Study: Americans Satisfied With Their Car Insurance, But Not Its Price
J.D. Power’s annual U.S. Auto Insurance Study found that Americans are about as satisfied with their car insurance this year as last. The study, in its 23rd year, “examines customer satisfaction in five factors: billing process and policy information; claims; interaction; policy offerings; and price.”
J.D. Power analysts talked to 36,935 auto insurance customers. They found that, on a 1,000-point scale, insurers averaged an overall satisfaction score of 834. Last year’s results showed an 835-point average — essentially flat.
Drivers were less satisfied with what they were paying for insurance, however. Prices earned a score of 769 — down from 774 last year.
Insurance Gets More Expensive as Repairs Get More Expensive
Price increases may not be insurers’ fault. Most of the cost of car insurance comes from actuarial tables. Cars are growing more expensive, which means crashes are growing more expensive. Even minor damage can cost more to repair as cars become more complex.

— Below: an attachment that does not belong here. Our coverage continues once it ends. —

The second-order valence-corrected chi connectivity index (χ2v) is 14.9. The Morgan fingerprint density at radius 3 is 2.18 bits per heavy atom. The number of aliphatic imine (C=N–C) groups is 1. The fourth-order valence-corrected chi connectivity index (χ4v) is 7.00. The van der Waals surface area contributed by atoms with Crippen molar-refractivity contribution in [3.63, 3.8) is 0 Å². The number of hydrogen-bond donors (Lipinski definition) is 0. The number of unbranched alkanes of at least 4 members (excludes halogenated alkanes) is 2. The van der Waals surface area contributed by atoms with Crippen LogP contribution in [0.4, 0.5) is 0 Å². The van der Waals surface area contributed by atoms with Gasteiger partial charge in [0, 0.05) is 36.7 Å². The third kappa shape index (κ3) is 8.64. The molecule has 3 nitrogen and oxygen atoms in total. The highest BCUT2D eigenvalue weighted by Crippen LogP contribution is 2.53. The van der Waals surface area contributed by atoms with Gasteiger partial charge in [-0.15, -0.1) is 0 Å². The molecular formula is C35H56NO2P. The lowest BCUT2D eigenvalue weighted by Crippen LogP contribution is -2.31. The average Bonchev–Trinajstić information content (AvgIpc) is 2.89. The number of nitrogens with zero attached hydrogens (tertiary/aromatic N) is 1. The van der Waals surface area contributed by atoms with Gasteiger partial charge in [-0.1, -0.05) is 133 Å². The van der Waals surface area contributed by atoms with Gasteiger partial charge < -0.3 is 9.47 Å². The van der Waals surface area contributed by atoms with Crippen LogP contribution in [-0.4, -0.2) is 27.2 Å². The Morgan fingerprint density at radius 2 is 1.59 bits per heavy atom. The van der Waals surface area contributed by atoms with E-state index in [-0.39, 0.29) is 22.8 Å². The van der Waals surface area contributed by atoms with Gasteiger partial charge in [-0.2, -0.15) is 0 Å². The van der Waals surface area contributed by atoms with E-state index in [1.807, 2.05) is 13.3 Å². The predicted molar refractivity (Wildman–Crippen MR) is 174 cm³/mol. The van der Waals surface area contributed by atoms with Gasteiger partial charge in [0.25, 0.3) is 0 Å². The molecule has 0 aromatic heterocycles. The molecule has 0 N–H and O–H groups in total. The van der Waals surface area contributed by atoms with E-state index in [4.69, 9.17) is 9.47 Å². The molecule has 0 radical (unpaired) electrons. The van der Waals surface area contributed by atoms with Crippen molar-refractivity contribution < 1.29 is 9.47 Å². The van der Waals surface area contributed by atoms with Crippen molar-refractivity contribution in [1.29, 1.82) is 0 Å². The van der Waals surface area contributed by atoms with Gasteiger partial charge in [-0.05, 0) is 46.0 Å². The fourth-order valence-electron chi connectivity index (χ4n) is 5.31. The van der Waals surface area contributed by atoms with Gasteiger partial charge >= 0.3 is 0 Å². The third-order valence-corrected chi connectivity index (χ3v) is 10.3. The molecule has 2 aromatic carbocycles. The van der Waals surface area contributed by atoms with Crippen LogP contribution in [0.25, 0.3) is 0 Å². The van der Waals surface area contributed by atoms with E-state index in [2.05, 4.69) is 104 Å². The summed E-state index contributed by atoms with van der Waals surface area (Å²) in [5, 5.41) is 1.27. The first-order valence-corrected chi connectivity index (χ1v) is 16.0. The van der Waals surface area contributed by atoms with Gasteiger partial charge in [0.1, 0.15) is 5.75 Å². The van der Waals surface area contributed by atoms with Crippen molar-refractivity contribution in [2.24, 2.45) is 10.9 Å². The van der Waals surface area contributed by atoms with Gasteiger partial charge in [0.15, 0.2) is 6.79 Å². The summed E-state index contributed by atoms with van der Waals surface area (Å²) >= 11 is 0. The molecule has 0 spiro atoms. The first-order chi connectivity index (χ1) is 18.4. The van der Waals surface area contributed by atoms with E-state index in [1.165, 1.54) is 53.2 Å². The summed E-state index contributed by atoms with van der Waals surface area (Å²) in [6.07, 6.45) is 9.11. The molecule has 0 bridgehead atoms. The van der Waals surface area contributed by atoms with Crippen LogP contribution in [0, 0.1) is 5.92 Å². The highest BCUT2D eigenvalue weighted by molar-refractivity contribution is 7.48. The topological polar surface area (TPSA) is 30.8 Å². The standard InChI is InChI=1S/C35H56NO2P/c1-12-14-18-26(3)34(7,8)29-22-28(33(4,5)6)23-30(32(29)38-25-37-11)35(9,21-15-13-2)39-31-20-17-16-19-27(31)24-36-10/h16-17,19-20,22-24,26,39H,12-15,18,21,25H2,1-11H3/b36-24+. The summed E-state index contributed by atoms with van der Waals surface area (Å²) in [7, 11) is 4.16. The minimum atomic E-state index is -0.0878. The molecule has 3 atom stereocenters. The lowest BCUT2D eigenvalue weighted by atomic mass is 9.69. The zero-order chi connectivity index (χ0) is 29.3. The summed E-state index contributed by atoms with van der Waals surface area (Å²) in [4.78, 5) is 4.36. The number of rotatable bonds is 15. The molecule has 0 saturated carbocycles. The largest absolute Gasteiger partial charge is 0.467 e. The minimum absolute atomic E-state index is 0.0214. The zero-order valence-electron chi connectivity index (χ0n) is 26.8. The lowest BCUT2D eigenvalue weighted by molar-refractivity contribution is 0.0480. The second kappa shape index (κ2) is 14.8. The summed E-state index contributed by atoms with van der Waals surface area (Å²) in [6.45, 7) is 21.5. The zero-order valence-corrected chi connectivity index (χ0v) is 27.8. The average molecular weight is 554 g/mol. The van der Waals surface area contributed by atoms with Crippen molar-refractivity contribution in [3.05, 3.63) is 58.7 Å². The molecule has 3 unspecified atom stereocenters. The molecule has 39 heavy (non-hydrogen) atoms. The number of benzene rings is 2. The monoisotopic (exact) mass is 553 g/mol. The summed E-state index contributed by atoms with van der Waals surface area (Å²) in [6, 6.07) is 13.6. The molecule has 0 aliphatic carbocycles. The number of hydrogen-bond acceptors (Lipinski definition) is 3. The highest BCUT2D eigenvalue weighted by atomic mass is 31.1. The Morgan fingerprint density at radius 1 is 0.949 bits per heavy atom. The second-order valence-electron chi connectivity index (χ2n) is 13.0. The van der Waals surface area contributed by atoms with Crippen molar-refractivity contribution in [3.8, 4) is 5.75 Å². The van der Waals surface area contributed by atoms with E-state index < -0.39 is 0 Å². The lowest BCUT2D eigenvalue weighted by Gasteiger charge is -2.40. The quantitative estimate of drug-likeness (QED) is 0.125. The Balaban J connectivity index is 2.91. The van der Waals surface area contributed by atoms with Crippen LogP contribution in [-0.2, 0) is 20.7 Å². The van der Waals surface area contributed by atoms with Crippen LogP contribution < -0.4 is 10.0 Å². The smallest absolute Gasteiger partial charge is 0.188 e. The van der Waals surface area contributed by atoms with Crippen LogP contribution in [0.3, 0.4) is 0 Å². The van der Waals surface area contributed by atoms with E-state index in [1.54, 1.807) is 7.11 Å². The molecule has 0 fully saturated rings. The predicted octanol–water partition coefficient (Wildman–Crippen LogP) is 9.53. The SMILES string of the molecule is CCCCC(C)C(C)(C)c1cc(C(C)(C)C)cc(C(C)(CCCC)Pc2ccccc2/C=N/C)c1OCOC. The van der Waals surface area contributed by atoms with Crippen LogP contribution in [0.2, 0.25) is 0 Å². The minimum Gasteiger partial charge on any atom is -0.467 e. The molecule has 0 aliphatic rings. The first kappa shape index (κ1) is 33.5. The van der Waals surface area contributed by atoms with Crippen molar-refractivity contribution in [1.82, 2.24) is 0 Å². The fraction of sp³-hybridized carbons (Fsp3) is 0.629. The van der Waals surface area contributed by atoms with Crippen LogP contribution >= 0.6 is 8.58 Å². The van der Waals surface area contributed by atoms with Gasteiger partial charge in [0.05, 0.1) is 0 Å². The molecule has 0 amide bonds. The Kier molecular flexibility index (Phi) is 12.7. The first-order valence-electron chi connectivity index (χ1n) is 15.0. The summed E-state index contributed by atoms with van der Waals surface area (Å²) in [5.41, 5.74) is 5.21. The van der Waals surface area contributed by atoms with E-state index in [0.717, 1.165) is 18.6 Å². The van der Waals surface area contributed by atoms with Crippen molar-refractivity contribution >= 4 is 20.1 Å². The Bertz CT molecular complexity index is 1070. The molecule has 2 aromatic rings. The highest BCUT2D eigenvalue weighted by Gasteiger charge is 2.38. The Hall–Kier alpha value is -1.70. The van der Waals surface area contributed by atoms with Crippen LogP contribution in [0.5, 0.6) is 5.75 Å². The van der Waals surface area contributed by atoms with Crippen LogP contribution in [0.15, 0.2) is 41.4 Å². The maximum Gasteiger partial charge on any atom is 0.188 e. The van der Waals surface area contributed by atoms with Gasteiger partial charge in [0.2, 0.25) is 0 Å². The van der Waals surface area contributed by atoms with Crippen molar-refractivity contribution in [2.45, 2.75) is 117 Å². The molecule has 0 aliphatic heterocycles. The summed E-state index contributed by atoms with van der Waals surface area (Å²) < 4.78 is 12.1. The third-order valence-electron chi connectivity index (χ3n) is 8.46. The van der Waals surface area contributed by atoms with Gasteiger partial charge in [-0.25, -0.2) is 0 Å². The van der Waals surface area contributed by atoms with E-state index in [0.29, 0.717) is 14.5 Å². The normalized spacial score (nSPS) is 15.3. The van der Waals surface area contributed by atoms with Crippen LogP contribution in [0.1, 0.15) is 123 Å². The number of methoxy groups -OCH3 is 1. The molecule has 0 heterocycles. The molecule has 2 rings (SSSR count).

Most car windshields today, for instance, are no longer simple glass. Many are embedded with sensors for driver assistance systems. Some work as display screens for heads-up displays. That added technology can make repairs much more costly.
Though insurers may be unable to avoid price increases, J.D. Power’s numbers show they can improve customer satisfaction with transparency. Companies that warned customers about impending price increases scored 37% higher on overall satisfaction.
Customers were also happier when they enrolled in a telematics program that allowed them to lower their rates with careful driving. Users who used one of those systems, which typically use the accelerometer function built into most smartphones to detect hard braking and rapid acceleration, were 59 points happier with the price they paid for car insurance.